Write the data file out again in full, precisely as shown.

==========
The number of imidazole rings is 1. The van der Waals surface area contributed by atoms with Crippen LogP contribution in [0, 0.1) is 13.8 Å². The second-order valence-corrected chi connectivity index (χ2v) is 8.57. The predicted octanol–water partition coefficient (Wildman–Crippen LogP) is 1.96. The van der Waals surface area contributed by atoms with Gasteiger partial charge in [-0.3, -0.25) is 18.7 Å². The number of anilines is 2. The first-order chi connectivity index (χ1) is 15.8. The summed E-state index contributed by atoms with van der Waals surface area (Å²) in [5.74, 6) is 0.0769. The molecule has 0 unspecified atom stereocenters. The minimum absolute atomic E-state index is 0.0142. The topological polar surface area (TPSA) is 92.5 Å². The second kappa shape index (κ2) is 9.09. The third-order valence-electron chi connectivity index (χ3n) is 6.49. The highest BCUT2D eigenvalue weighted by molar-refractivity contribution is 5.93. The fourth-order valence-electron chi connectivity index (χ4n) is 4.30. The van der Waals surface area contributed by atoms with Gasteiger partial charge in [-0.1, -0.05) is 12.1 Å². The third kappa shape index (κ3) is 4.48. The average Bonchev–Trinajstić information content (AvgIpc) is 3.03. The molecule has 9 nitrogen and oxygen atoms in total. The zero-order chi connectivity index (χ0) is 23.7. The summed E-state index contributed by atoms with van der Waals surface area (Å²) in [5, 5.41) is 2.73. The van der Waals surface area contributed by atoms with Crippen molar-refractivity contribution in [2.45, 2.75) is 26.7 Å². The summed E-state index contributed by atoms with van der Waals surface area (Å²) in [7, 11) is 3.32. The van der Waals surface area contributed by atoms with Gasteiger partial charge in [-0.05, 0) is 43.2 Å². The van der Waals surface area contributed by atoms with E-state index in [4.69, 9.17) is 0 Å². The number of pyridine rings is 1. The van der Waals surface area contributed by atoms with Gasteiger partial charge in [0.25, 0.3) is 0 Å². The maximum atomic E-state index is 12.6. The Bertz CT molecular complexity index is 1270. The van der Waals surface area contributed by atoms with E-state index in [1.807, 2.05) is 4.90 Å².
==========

The number of imidazole rings is 1. The van der Waals surface area contributed by atoms with Crippen LogP contribution in [0, 0.1) is 13.8 Å². The second-order valence-corrected chi connectivity index (χ2v) is 8.57. The predicted octanol–water partition coefficient (Wildman–Crippen LogP) is 1.96. The van der Waals surface area contributed by atoms with Gasteiger partial charge in [-0.3, -0.25) is 18.7 Å². The number of anilines is 2. The first-order chi connectivity index (χ1) is 15.8. The summed E-state index contributed by atoms with van der Waals surface area (Å²) in [5.74, 6) is 0.0769. The molecule has 0 unspecified atom stereocenters. The minimum absolute atomic E-state index is 0.0142. The topological polar surface area (TPSA) is 92.5 Å². The second kappa shape index (κ2) is 9.09. The third-order valence-electron chi connectivity index (χ3n) is 6.49. The highest BCUT2D eigenvalue weighted by molar-refractivity contribution is 5.93. The fourth-order valence-electron chi connectivity index (χ4n) is 4.30. The van der Waals surface area contributed by atoms with Gasteiger partial charge in [-0.1, -0.05) is 12.1 Å². The third kappa shape index (κ3) is 4.48. The average Bonchev–Trinajstić information content (AvgIpc) is 3.03. The molecule has 9 nitrogen and oxygen atoms in total. The zero-order chi connectivity index (χ0) is 23.7. The summed E-state index contributed by atoms with van der Waals surface area (Å²) in [5, 5.41) is 2.73. The van der Waals surface area contributed by atoms with Crippen molar-refractivity contribution in [2.45, 2.75) is 26.7 Å². The summed E-state index contributed by atoms with van der Waals surface area (Å²) in [7, 11) is 3.32. The van der Waals surface area contributed by atoms with Gasteiger partial charge in [-0.05, 0) is 43.2 Å². The van der Waals surface area contributed by atoms with E-state index in [4.69, 9.17) is 0 Å². The number of pyridine rings is 1. The van der Waals surface area contributed by atoms with Gasteiger partial charge in [0.25, 0.3) is 0 Å². The maximum atomic E-state index is 12.6. The Bertz CT molecular complexity index is 1270. The van der Waals surface area contributed by atoms with E-state index in [1.807, 2.05) is 4.90 Å².